Dr. George: So, this is rare, but people can get a condition that's associated with post-afibrillation, where they can get high pressures in the lungs. When patients have pulmonary hypertension and atrial fibrillation, we work really closely with our electrophysiology doctor, Dr. Sung, because in general, patients with PAH, like to have their heart rate controlled, obviously, or maybe not obviously, but it's good when it's in a normal rate. It's even better if it's a normal rhythm. So, we work pretty closely together to give their heart as much as we can, which includes sinus or normal regular rhythm as well.
Alyssa Paschke: Great. And just for everyone out there, we did interview Dr. Sung a couple of months ago. So, you can check out that video about AFIB specifically on our Facebook page. So, just wanted to let everyone know that additional information is available. Lauren H. asked, "If your MRI numbers indicate pulmonary hypertension, are the current ways to measure those numbers efficient enough, or is there additional testing? I think is what she was asking, that's required.

Dr. George: Good questions. Some patients get cardiac MRI. When you have pulmonary hypertension, both in the diagnosis phase and also in the follow-up phase. So patients who get diagnosed go on therapy, we're following them very frequently, and getting regular clinic visits. So, it's important for us to know are you feeling better? Is your shortness of breath better, are your symptoms approving? That's the most important thing.

Dr. George: It's important to know from the patient, of course, what their goals are, so that we can help them achieve those goals. Whether it's, "Oh, I want to be able to walk in the neighborhood." Or, "I want to be able to go to my daughter's, or my granddaughter's soccer games and feel okay." Whatever it may be, we want to help those people do that.

Dr. George: So, there's those, but then there's also tests that we do at each visit, and some of those tests are: Echocardiogram every six months, sometimes more frequently, if we think something's going on. Cardiac MRI can be, often very useful. Cardiac MRI is just a higher definition. It's complimentary. It doesn't replace echocardiogram. It's a longer test, and you have to not be claustrophobic because it's a narrow tube, and you have to be able to lay flat and then go through that.

Dr. George: But it can give us a bit higher definition of what does the ejection fraction, what's the size of the right side of the heart and the left side of the heart, the whole. You can really look in high definition. Also, what's the ejection fraction? How is it pumping? And so we can use that. We might do it every year in patients just because of the expense, not the expense in terms of money. I often think about it in terms of patient expense. Like how much can they invest in testing?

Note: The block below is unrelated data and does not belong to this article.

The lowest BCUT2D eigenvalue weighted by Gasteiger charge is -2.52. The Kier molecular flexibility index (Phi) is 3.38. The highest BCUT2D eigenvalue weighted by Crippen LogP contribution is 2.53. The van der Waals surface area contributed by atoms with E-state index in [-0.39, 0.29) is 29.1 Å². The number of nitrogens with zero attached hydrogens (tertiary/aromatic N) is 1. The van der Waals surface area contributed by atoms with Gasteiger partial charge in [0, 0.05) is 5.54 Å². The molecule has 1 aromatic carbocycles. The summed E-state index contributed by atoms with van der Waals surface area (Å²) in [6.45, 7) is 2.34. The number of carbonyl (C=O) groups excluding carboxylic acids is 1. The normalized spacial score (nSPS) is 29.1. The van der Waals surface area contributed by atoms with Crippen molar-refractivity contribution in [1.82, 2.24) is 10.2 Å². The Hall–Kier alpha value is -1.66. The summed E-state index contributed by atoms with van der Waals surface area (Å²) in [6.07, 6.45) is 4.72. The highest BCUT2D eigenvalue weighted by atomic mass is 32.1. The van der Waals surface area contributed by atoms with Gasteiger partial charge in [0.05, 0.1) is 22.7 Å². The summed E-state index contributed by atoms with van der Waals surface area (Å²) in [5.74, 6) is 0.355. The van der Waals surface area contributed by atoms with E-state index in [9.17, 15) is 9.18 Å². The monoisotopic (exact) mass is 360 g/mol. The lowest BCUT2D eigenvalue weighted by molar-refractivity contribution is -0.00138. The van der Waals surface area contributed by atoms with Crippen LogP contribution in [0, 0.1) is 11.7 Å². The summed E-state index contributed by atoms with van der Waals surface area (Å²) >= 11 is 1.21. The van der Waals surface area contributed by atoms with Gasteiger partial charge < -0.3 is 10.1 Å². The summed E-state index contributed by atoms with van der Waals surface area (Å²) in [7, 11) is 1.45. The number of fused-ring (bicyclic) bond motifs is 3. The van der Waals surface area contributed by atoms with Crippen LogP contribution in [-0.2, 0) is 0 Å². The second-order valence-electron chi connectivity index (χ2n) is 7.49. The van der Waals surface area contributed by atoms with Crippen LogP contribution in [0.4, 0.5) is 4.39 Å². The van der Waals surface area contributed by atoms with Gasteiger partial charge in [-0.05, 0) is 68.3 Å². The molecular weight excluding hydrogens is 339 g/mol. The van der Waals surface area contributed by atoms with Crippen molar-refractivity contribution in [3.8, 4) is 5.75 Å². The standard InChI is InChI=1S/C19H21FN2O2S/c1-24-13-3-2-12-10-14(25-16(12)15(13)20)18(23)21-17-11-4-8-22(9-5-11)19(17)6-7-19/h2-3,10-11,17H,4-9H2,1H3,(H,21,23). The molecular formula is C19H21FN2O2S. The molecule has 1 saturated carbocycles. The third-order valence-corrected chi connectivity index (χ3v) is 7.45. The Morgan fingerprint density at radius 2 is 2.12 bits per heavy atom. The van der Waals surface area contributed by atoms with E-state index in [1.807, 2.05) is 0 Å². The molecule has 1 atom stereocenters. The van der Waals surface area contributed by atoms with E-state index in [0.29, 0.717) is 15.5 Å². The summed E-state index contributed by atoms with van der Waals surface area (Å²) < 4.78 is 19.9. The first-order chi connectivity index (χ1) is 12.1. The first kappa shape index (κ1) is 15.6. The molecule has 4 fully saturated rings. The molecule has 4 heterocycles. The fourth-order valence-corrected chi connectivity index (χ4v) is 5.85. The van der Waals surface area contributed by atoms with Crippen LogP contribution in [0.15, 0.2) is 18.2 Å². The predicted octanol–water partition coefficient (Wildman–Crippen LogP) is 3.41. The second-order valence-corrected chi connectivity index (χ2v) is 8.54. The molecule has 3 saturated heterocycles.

Dr. George: Not money, but their time and what they're going through. So, you have to balance all of that. We may do that once a year with also echocardiograms. It doesn't replace measuring the pressures. So, when you do imaging studies, and measuring the pressures doesn't replace getting an echocardiogram, or if you have access, a cardiac MRI. And so you have to really look at both because, and patients will ask this, which is a great question, you need to know what the pressures are, but you also need to know what the heart looks like and how it's dealing with the pressures. You basically need all of the tests to see that.

Alyssa Paschke: Got you. That definitely makes sense to look at the whole picture. I wanted to pause one more time and see if we have any other questions that have come in from the audience.

Jessica Fish: Yes we do. Kate E., is asking about secondary pulmonary hypertension, and is there treatment

Dr. George: Yes. Okay. So, secondary pulmonary hypertension. We now call it different things. There used to be a term called, and this was a few meetings ago, and some people still use this term, so it's still used, so it's important to talk about this. So, very good question.

Dr. George: People used to call pulmonary arterial hypertension, primary pulmonary arterial hypertension, and then you could have secondary pulmonary hypertension. So, when we talk about primary, or when we talk about PAH, now we really talk about it in these terms. So, we talk about pulmonary arterial hypertension, which can be idiopathic, like I said before, or heritable, meaning it runs in families, or connective tissue disease or HIV, or those sorts of things. So that's in your PAH category.

Dr. George: When you talk about secondary, that's pulmonary hypertension associated with lung disease, for example. That might be patients who have COPD and have PAH, or who have emphysema and PAH, or interstitial lung disease and PAH. It's a lot harder to treat that, or it's different in how we treat it. And it also depends on the severity of the disease. So, the guidelines tell us, and accurately so, that the way that you're supposed to treat patients who have associated PAH, like lung disease associated PAH, it's also called a group three, or World Health Organization Group Three, those patients, the primary thing that you want to do is you want to treat the underlying disease.